The Reserve Bank’s next Financial Stability Report is due out next week.
As a reminder of what Parliament requires from the Bank in these documents:
(1) The Bank must, not less than twice in every calendar year,—
- (a) deliver a financial stability report to the Minister; and
- (b) publish the report on an Internet site maintained by, or on behalf of, the Bank.
(2) A financial stability report must—
- (a) report on the soundness and efficiency of the financial system and other matters associated with the Bank’s statutory prudential purposes; and
- (b) contain the information necessary to allow an assessment to be made of the activities undertaken by the Bank to achieve its statutory prudential purposes under this Act and any other enactment.
Financial stability reports date back to before this legislation was passed in 2008. Such reports can contain any material, descriptive or analytical, that the Bank judges appropriate and interesting, but each report must meet these statutory requirements. And for some years, I’ve thought the reports were deficient in respect of 2(b) above (and have made the point internally).
Plenty of people produce descriptive material on New Zealand, but these documents are primarily intended to be accountability documents – allowing citizens, investors, Parliament, the Bank’s Board and the Minister of Finance to evaluate the Bank’s extensive and increasingly intrusive activities supervising banks, non-banks, and insurance companies. Thus the Act requires that the FSRs “contain the information necessary to allow an assessment to be made of the activities undertaken by the Bank to achieve its statutory prudential purposes”.
In fairness, this is not an easy test to meet, but it is not being met now (nor was it in earlier years). FSRs tend to include a lot of descriptive material and sometimes some interesting analytical perspectives on that data, but when they get to the Bank’s policy activities – the making and implementing of supervisory policy – the reports tend to be rather light. There is typically a focus on new initiatives but very little material attempting to evaluate the impact, good or ill, of the Bank’s existing regulatory measures. Of course, the Bank can’t cover everything in every report, but perhaps it could consider in each FSR taking one aspect of prudential regulatory policy and providing a range of perspectives to enable readers to assess and evaluate what the Bank is doing. Since it is difficult to assess oneself objectively, or even present information in a balanced and open way, it might be wise to consider a panel of external advisers to review and critique such material. A good place to start might be an easy and self-contained area, like the fit and proper person requirements. Perhaps more pressingly, what material might enable us to evaluate and assess the LVR restrictions against the statutory purposes for the Bank’s prudential powers? Are they actually enhancing financial system soundness, and at what cost to efficiency of the system?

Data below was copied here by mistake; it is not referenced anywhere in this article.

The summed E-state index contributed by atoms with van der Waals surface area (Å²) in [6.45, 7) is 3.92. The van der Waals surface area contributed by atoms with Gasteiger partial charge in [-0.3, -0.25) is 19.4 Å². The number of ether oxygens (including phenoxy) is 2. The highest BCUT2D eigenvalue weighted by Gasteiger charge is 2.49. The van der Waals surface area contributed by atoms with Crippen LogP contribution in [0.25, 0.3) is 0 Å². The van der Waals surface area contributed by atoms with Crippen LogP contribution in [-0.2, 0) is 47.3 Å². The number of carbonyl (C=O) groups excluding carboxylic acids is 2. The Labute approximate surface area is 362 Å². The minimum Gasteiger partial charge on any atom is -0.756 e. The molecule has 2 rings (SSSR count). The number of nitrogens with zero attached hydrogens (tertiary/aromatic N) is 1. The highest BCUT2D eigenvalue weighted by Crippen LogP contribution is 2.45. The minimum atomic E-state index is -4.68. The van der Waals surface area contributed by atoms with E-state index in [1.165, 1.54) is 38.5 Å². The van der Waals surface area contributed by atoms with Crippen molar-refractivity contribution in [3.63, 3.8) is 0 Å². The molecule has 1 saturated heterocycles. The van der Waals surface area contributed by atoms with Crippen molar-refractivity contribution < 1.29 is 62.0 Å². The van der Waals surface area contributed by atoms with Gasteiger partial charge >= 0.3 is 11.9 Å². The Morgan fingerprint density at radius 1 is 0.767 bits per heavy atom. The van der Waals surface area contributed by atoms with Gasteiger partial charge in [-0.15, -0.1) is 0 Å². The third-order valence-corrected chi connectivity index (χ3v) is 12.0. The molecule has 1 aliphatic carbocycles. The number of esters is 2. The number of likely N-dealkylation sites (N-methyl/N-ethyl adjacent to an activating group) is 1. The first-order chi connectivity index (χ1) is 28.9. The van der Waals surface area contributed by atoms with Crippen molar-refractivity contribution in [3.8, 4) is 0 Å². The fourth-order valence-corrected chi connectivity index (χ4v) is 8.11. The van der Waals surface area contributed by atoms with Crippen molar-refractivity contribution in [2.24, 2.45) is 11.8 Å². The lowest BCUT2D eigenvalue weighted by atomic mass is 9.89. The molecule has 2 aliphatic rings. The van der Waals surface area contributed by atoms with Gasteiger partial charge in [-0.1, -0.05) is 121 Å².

No doubt most focus next week will be on the Bank’s perspectives on the housing market, and the possibility of yet more regulatory interventions. We might hope for some hard-headed, but open-minded, analysis of the nature and scale of the actual financial stability risks New Zealand is (or is not) facing.
I was reading this afternoon the IMF’s latest Regional Economic Outlook on Asia and the Pacific. With these sorts of documents, the text is often less interesting than a good chart or table. I was interested in this one, a “heat map” of risks in a number of Asia-Pacific economies. It is just one lens on the issues, and isn’t that easy to read – New Zealand is the 9th column from left in each of the three variables. Green and blue scores suggest rather little risk. Reading down the table we move from 2008 to the present.
So, for what it’s worth, the IMF doesn’t seem to see big financial stability risks in New Zealand – even the housing score is pretty unthreatening. In its last FSR, the Reserve Bank reported that it saw four big risks. I thought they were all well-overstated, but will be interested to see how they make their case next week.
Parliament’s Finance and Expenditure Committee typically hears from the Governor on the FSR a few hours after the release. No doubt the timing is good for attracting media coverage, but I’m not sure it is conducive to doing the scrutiny and accountability job particularly well. FSRs are not short or easy documents, and it might be preferable if MPs were to take a few days to read the report in more depth, read the commentaries and take advice on possible lines of questioning. At times like the present, I’m sure both market commentators and the media would still be keenly interested in what MPs had to ask of the Governor, and how he replies.